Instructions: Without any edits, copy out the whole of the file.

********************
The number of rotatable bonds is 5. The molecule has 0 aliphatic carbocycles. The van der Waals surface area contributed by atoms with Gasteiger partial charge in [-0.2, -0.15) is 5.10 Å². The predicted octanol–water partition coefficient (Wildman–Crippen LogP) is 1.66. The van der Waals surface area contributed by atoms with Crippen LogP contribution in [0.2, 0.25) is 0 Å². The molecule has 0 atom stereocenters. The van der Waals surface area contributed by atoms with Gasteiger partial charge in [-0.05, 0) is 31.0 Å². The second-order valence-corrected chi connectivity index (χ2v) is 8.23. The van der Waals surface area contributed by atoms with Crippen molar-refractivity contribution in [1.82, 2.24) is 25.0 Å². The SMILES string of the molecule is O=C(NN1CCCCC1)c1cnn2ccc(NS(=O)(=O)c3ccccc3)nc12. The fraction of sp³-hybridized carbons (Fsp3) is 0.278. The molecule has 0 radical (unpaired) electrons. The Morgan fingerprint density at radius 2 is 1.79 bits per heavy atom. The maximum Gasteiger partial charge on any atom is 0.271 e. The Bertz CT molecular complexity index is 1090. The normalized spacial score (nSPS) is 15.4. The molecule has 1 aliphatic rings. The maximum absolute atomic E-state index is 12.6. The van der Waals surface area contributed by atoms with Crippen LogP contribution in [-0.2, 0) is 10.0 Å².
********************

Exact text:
The number of rotatable bonds is 5. The molecule has 0 aliphatic carbocycles. The van der Waals surface area contributed by atoms with Gasteiger partial charge in [-0.2, -0.15) is 5.10 Å². The predicted octanol–water partition coefficient (Wildman–Crippen LogP) is 1.66. The van der Waals surface area contributed by atoms with Crippen LogP contribution in [0.2, 0.25) is 0 Å². The molecule has 0 atom stereocenters. The van der Waals surface area contributed by atoms with Gasteiger partial charge in [-0.05, 0) is 31.0 Å². The second-order valence-corrected chi connectivity index (χ2v) is 8.23. The van der Waals surface area contributed by atoms with Crippen molar-refractivity contribution in [1.82, 2.24) is 25.0 Å². The SMILES string of the molecule is O=C(NN1CCCCC1)c1cnn2ccc(NS(=O)(=O)c3ccccc3)nc12. The fraction of sp³-hybridized carbons (Fsp3) is 0.278. The molecule has 0 radical (unpaired) electrons. The Morgan fingerprint density at radius 2 is 1.79 bits per heavy atom. The maximum Gasteiger partial charge on any atom is 0.271 e. The Bertz CT molecular complexity index is 1090. The normalized spacial score (nSPS) is 15.4. The molecule has 1 aliphatic rings. The maximum absolute atomic E-state index is 12.6. The van der Waals surface area contributed by atoms with Crippen LogP contribution in [-0.2, 0) is 10.0 Å².